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Truth of bringing home the bacon

Old MacDonald had a farm, ee-i-ee-i-oh. And on that farm he had some pigs.

And those pigs were about to be carted off for slaughter. Ee-i-ee-i-oh.

That is the message of "Ten-Minute Exit", a Bedford-based exhibition using primary-school choruses of the children's rhyme to make a connection between the pigs which build stick houses or run home screaming "wee wee wee" and those which form the filling in a bacon sandwich.

Patricia MacKinnon-Day, the artist who developed "Ten-Minute Exit", says it gives an account of conditions in pig farming and makes the connection between Porky the Pig and pork chops. "I'm telling how pig farming is, the basic truth of what happens," she said.

Ms MacKinnon-Day has compiled video footage of cartoon pigs dancing to children's choruses of Old MacDonald, and intersperses them with images of people eating bacon. She has also assembled toy models of pigs in pens portraying how they behave, following sessions observing what went on at a pig farm.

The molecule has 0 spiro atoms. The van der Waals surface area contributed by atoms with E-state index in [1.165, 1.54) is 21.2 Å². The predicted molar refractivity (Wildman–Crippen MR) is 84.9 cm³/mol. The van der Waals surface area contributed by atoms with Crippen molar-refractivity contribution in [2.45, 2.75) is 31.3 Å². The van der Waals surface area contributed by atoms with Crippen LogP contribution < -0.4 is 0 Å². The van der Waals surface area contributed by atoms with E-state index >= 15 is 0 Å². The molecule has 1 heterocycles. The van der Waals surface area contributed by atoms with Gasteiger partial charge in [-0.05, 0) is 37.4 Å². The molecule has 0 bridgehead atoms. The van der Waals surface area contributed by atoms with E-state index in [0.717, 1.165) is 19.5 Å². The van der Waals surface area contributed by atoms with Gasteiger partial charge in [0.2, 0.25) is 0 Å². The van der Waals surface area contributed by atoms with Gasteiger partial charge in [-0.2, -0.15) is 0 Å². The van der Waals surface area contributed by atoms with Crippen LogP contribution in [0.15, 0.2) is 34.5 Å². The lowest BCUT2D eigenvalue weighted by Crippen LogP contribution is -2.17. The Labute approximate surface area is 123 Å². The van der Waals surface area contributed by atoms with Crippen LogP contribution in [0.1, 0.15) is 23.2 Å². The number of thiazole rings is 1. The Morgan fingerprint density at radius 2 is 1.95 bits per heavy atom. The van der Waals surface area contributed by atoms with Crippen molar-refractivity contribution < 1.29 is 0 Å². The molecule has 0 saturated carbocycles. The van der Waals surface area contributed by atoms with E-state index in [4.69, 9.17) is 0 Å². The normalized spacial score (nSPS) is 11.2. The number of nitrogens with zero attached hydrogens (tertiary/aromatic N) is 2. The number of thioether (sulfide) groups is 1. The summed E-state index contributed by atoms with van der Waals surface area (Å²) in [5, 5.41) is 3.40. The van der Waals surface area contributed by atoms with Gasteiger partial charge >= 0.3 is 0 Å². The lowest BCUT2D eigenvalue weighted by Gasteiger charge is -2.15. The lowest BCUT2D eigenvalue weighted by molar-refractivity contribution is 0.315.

Ms MacKinnon-Day said she is not an advocate of animal rights or vegetarianism, but is interpreting academic research conducted by Elizabeth Genever, who studies animal behaviour at Cambridge university.

Ms Genever said: "A lot of people think about animals, especially pigs, in a cartoon way. They don't really move on from the idea that they are cute and funny. But there are thousands of pigs living in concrete pens, in conditions that aren't what they should be."

Michael Seals, of the National Farmers' Union, said: "People like their bacon butties, but sadly they come from a pig. It's one of those facts of life. But standards of pig-farming are very high."

Christine Page, head of Bourn primary, in Cambridge, whose pupils sang the choruses of Old MacDonald used in the exhibition, said: "Showing the reality behind Old MacDonald is a bit like telling children that Father Christmas isn't real."

Ten-Minute Exit is at the BCA gallery, in Bedford, until December

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